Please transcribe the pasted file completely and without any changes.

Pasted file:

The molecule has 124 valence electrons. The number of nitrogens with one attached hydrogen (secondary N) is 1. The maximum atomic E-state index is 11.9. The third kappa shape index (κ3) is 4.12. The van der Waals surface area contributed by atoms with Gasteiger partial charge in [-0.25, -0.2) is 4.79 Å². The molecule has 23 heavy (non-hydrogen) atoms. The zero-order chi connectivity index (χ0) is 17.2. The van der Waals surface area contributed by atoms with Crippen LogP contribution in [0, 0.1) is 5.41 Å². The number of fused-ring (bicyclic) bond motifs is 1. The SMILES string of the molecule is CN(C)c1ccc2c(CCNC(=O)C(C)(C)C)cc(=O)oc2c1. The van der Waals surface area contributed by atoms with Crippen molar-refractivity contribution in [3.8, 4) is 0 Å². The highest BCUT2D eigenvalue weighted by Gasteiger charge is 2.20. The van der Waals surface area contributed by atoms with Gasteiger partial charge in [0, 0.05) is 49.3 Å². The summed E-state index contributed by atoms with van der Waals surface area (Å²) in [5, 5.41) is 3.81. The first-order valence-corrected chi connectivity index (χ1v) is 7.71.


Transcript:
The molecule has 124 valence electrons. The number of nitrogens with one attached hydrogen (secondary N) is 1. The maximum atomic E-state index is 11.9. The third kappa shape index (κ3) is 4.12. The van der Waals surface area contributed by atoms with Gasteiger partial charge in [-0.25, -0.2) is 4.79 Å². The molecule has 23 heavy (non-hydrogen) atoms. The zero-order chi connectivity index (χ0) is 17.2. The van der Waals surface area contributed by atoms with Crippen LogP contribution in [0, 0.1) is 5.41 Å². The number of fused-ring (bicyclic) bond motifs is 1. The SMILES string of the molecule is CN(C)c1ccc2c(CCNC(=O)C(C)(C)C)cc(=O)oc2c1. The van der Waals surface area contributed by atoms with Crippen molar-refractivity contribution in [3.8, 4) is 0 Å². The highest BCUT2D eigenvalue weighted by Gasteiger charge is 2.20. The van der Waals surface area contributed by atoms with Gasteiger partial charge in [0, 0.05) is 49.3 Å². The summed E-state index contributed by atoms with van der Waals surface area (Å²) in [5, 5.41) is 3.81. The first-order valence-corrected chi connectivity index (χ1v) is 7.71.